JBS, the world’s largest meat supplier, confirmed Wednesday that it paid the equivalent of $11 million in ransom to hackers that targeted and temporarily crippled its business.
The company confirmed it made the payment in a statement Wednesday, saying it did so after most of its plants started operating again last week. The company consulted with its own IT workers and external cybersecurity experts, it said, and decided to pay the ransom to make sure no data was stolen.
“This was a very difficult decision to make for our company and for me personally,” JBS USA CEO Andre Nogueira said in a statement.
JBS was the victim of a ransomware attack last week that temporarily halted operations at its nine beef processing plants in the United States and caused disruptions at other facilities. The FBI attributed the attack to a Russian-linked ransomware group known as both REvil and Sodinokibi.
The payment was first reported by The Wall Street Journal. JBS got many of its plants operating again by the end of last week, but Nogueira said it decided to make the payment to “prevent any potential risk” for customers.
Ransomware attacks have dramatically increased across the country in the past two years, and have recently hit high-profile targets including JBS and major pipeline Colonial Pipeline. The latter caused long lines and gas shortages at the pumps on the East Coast and sent government regulators scrambling to crack down on cybersecurity in both public and private realms.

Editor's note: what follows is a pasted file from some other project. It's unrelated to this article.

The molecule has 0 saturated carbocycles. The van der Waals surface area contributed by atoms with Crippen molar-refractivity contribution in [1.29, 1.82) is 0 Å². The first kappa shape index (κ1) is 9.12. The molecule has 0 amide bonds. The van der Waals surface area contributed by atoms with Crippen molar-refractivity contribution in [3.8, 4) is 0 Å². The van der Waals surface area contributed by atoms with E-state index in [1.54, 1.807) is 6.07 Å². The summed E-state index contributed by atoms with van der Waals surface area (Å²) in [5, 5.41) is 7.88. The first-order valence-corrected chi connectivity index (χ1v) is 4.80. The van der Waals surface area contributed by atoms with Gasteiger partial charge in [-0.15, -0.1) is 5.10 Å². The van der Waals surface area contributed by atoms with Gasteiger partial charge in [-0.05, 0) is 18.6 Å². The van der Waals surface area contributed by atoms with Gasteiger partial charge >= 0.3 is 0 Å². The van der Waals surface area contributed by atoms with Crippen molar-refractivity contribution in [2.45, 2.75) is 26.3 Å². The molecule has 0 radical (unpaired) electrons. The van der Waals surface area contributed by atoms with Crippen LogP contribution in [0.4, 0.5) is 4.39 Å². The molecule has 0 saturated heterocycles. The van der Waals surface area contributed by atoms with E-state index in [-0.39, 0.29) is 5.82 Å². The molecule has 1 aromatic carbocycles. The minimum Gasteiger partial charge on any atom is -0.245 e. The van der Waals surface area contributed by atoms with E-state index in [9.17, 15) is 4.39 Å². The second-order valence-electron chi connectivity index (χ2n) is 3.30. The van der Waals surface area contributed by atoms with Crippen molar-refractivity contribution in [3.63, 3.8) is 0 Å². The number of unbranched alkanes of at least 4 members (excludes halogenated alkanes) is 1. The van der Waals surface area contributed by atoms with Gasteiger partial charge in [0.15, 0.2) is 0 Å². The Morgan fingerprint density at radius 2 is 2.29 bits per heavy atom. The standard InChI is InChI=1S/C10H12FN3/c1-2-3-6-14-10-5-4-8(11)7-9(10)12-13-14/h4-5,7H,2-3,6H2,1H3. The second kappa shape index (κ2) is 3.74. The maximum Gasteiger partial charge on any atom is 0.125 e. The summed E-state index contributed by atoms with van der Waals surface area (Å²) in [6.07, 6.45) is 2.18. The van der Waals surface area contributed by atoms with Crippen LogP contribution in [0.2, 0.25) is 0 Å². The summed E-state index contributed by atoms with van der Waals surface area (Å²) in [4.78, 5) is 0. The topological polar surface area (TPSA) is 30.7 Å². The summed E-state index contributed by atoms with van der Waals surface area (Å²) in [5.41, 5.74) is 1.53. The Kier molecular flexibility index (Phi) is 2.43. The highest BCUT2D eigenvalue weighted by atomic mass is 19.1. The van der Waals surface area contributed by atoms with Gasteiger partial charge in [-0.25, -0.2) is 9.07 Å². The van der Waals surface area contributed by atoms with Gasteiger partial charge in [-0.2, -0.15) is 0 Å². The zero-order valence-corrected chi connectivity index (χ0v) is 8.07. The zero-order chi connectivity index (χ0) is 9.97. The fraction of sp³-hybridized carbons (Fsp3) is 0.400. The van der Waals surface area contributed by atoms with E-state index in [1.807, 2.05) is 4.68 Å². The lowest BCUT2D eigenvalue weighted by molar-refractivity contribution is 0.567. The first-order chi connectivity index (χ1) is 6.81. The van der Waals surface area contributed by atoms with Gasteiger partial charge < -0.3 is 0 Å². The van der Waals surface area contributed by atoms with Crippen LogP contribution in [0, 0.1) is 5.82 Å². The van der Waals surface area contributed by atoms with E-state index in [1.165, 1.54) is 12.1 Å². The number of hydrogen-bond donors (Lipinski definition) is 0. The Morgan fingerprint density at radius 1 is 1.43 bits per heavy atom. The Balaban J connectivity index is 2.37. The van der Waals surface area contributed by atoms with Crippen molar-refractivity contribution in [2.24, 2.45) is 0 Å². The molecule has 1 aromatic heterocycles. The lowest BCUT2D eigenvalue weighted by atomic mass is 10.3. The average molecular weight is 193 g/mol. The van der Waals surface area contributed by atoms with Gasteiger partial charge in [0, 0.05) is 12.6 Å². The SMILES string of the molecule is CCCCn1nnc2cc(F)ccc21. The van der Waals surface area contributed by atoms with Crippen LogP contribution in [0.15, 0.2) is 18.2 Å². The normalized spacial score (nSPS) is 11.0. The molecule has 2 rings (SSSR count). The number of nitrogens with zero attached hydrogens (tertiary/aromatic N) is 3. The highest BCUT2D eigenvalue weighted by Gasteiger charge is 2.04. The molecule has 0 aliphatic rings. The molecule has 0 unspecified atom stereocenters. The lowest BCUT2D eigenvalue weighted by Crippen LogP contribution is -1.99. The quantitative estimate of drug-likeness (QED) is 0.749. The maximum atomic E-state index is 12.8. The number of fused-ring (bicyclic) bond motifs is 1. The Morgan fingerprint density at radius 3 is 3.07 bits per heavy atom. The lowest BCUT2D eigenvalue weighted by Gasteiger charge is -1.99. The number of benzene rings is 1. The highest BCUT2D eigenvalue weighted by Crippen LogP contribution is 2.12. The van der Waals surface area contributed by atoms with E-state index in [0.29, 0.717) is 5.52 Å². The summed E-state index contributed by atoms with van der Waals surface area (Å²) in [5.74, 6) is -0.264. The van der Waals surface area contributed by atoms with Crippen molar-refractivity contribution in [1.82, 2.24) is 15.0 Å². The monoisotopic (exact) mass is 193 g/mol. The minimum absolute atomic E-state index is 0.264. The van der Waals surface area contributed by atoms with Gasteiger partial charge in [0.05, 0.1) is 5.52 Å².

Colonial paid about $4.3 million in Bitcoin to cybercriminals as a result of its ransomware attack, though federal authorities said this week that they had recovered more than $2 million.
Victims of ransomware attacks paid at least $412 million in ransom last year, according to Chainalysis, which noted the actual number is probably higher because many victims do not report the payments. The attacks have also impacted everyone from gas-buyers to travelers to cancer patients, who have had chemotherapy treatments delayed.
Ransomware attacks are generally relatively unsophisticated – hackers often use a tactic called “phishing” by sending employees emails containing suspicious links or attachments. If someone clicks, hackers can gain access to companies’ systems and make their way into valuable databases.
Once inside, cybercriminals will lock down key computer systems and demand a ransom to hand control back to the company. Increasingly, hackers will also demand a payment to stop them from stealing and leaking private company data online.
Hackers regularly demand the payment be made in Bitcoin or other forms of cryptocurrency, which can be harder to trace and subject to fewer regulations than traditional currencies. JBS made its payment in Bitcoin, according to the Journal.
The attacks can be difficult to guard against because of all the entry points hackers can try to target. Cybercriminals often work together as part of loosely defined ransomware gangs, sharing resources to get as many payments as possible.
JBS said Wednesday that it spends more than $200 million annually on information technology and employs more than 850 IT workers in the world.
The company said experts are still investigating its hack, but preliminary findings suggest no employee or customer data was compromised.